The Power of Words in Song
"Song is a response which engages the whole self in prayer. Song unites the faithful in common prayer wherever they gather for worship whether in church, home, or other special place."
– PCUSA Book of Order W 2.1003
If you know our youth, then it should come as no surprise to you that other than five or six faithful kids, the majority of them do not like to sing in public.
Choir is not going to happen. Even hymns at church are sung at a whisper directly into the spines of the big blue hymnal. Some will sing only in the shower. It’s normal, I’ve found, for that age group to be in love with music, but have a complicated relationship with song. And I used to think that was just fine with me.
But something changed for me during our Youth Lock-in in April. After a HEATED game of whirly ball (with disputed final results) my two warring factions of youth packed themselves into the 15 passenger van grumbling about who scored what and who really won the second match. I turned on the radio, pulled on to the highway and Taylor Swift came on the radio.
Suddenly, all of my passengers from shy 6th grade girls to boisterous 11th grade boys were singing loudly, “We are NEVER EVER EVER, getting back together!!!”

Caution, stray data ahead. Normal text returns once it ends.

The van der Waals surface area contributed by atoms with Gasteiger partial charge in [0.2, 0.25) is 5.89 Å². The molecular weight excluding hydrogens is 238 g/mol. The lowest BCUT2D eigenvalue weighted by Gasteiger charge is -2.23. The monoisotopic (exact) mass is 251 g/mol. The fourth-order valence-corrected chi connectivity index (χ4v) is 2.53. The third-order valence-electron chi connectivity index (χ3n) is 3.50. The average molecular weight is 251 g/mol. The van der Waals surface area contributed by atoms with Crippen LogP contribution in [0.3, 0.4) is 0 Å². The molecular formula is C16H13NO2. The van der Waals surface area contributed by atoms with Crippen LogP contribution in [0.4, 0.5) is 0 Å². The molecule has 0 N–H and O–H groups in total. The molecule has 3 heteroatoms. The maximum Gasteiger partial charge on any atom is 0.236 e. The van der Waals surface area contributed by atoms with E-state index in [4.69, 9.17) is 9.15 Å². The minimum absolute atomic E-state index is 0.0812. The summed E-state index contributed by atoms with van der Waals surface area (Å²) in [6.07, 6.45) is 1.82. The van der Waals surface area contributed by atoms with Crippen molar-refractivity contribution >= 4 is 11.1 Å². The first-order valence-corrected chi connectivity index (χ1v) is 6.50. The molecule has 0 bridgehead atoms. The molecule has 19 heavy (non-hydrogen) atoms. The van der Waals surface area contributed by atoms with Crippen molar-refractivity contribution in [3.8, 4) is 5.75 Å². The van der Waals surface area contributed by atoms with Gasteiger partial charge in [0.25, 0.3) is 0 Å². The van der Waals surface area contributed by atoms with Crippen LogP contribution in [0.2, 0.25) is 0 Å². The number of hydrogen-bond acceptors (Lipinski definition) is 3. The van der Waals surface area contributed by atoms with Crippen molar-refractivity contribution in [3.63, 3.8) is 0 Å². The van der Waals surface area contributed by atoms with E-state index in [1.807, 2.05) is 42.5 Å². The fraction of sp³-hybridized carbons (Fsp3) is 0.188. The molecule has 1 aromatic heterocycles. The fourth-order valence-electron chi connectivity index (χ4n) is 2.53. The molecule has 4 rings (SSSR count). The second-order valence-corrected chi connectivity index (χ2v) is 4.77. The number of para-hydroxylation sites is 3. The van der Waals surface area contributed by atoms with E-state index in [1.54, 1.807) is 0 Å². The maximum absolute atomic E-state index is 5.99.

During the verses they argued with each other about the cultural validity of Swift’s music but even the loudest antagonists would chime in when the chorus came around, singing in exaggerated twang and falsetto. The back row had its own choreography. The girls in the middle row swayed back and forth to the beat.
And everyone stopped arguing.
In fact, the group seemed to get along much better after the ride back (which also included sing-a-longs of Alicia Keys and Macklemore.) At the time I thought, “How weird, that the van ride accomplished in 15 minutes, what 45 minutes of ‘bonding games’ could not. How did this happen?”
I am not alone as I ponder that question. In 2009 Stanford University psychologists Scott S. Wittermuth and Chip Heath did a study of how “synchrony fosters cooperation.”
For the duration of the experiment they observed the effects of how certain activities like synchronized movement, reciting chants, and singing in unison affected productivity and group dynamic. Their results showed that people actually form an emotional bond with people they sing and chant with much faster than when left to their own devices. Groups who sang together were more likely to self-sacrifice, be open to compromise and discussion, and reported feeling a greater “connection” to the group.
Even participants who reported disliking the synchronized activity still received the emotional benefits of participating.
Last week Brent wrote that words can “create reality.”
What I’ve found is that how the words are communicated can vastly change a reality for the better. Unison activity, especially singing, can change the mood of the group in an instant.
So give it a try next time your group isn’t “gelling.”
And maybe think about joining the choir or at least singing a little louder on Sundays… because it’s good for you and it’s good for us.